John Sommerfield's May Day (1936) may be considered as the culmination of the trend of proletarian literature, by writers such as Gibbon, Greenwood, Lawrence, Mitchison and Wilkinson, considered so far in this book. One of the key contexts remains the General Strike of 1926 and the central concern is as much with gender relations as those of class. Unlike those other writers, Sommerfield was a communist who went on to fight in the Spanish Civil War. Furthermore, May Day includes relatively extensive scenes set in the factory workplace it is centred around; in contrast, we merely learn in The First Lady Chatterley that Parkin is working in a Steel Mill, we never see inside the factory gates in Grey Granite, and although we hear about Harry Hardcastle's joy at becoming a lathe operator, little action is set inside the factory in Love on the Dole. In this respect, the depiction of active class struggle in May Day represents an intensification of the conflict that features in these earlier novels. However, as Stuart Laing notes, the fates of the two Seton brothers in May Day parallel those of Greenwood's and Gibbon's characters:
In the May Day march which forms the climax of the novel one brother (like Larry in Love on the Dole) dies after being struck by a policeman, while the other (like Ewan in Grey Granite) simultaneously takes a leading part and finds his uncertain political commitment becoming firm. (Laing 1980: 147)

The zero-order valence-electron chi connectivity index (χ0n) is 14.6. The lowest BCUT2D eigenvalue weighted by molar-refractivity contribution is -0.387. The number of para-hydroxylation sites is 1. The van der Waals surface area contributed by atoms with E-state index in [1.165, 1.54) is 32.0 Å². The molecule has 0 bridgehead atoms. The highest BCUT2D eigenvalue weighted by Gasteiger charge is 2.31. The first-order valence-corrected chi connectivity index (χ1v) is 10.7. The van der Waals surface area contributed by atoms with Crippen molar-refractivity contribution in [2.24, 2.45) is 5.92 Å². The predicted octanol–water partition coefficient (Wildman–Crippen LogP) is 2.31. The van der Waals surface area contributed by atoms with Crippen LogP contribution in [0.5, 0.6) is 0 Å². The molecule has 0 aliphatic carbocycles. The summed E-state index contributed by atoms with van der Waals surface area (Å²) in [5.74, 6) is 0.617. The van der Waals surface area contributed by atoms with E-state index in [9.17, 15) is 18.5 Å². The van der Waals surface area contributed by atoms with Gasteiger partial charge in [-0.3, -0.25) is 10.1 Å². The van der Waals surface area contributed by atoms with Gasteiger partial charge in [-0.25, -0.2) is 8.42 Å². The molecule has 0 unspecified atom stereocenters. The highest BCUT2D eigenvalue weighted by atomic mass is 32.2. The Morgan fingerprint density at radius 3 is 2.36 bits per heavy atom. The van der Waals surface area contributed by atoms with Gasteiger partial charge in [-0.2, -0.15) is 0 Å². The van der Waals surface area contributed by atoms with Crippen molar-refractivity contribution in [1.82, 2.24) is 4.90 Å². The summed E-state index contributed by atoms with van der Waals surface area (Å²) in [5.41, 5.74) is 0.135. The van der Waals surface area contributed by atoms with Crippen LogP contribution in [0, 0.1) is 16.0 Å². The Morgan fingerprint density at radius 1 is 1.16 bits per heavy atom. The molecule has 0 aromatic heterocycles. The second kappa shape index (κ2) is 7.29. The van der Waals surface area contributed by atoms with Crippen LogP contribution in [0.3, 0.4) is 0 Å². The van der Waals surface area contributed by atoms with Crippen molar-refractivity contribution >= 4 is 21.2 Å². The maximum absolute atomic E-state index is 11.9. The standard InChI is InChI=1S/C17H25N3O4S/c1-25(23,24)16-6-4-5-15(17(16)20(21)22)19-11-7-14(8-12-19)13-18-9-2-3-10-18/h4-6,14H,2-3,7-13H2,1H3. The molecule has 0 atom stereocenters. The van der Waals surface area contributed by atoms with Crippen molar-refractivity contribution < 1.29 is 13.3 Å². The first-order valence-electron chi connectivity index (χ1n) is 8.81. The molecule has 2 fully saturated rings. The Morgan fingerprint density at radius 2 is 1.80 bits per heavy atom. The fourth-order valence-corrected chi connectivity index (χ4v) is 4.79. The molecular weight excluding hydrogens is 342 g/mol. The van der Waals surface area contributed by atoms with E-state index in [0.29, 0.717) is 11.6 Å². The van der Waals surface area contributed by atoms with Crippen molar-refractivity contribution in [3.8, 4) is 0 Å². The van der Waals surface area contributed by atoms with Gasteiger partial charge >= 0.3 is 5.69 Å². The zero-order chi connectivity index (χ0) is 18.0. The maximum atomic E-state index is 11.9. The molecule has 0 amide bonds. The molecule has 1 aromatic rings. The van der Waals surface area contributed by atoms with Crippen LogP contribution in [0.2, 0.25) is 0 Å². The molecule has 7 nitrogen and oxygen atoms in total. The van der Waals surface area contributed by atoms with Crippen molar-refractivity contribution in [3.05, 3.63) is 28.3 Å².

While the focus on the significance of May Day itself as a temporal rallying point for the dream of the classless society to come is also a feature of Mitchison's We Have Been Warned (see Mitchison 2012: 172–87), May Day is actually a transitional novel marking the point at which the proletarian literature of the decade following the General Strike switches from dealing with the aftermath of defeat to encompassing the rapid social change of the 1930s and anticipating the politics and representational forms of the Popular Front, which would dominate the second half of the decade.
The action of May Day, as a prefatory note to the novel informs us, ‘takes place between the morning of April the twenty-ninth and the early afternoon of May the first a few years hence’ (Sommerfield 1936: ix).
Chests, especially small caskets, over which we have more complete mastery, are objects that may be opened. When a casket is closed, it is returned to the general community of objects; it takes its place in exterior space. But it opens!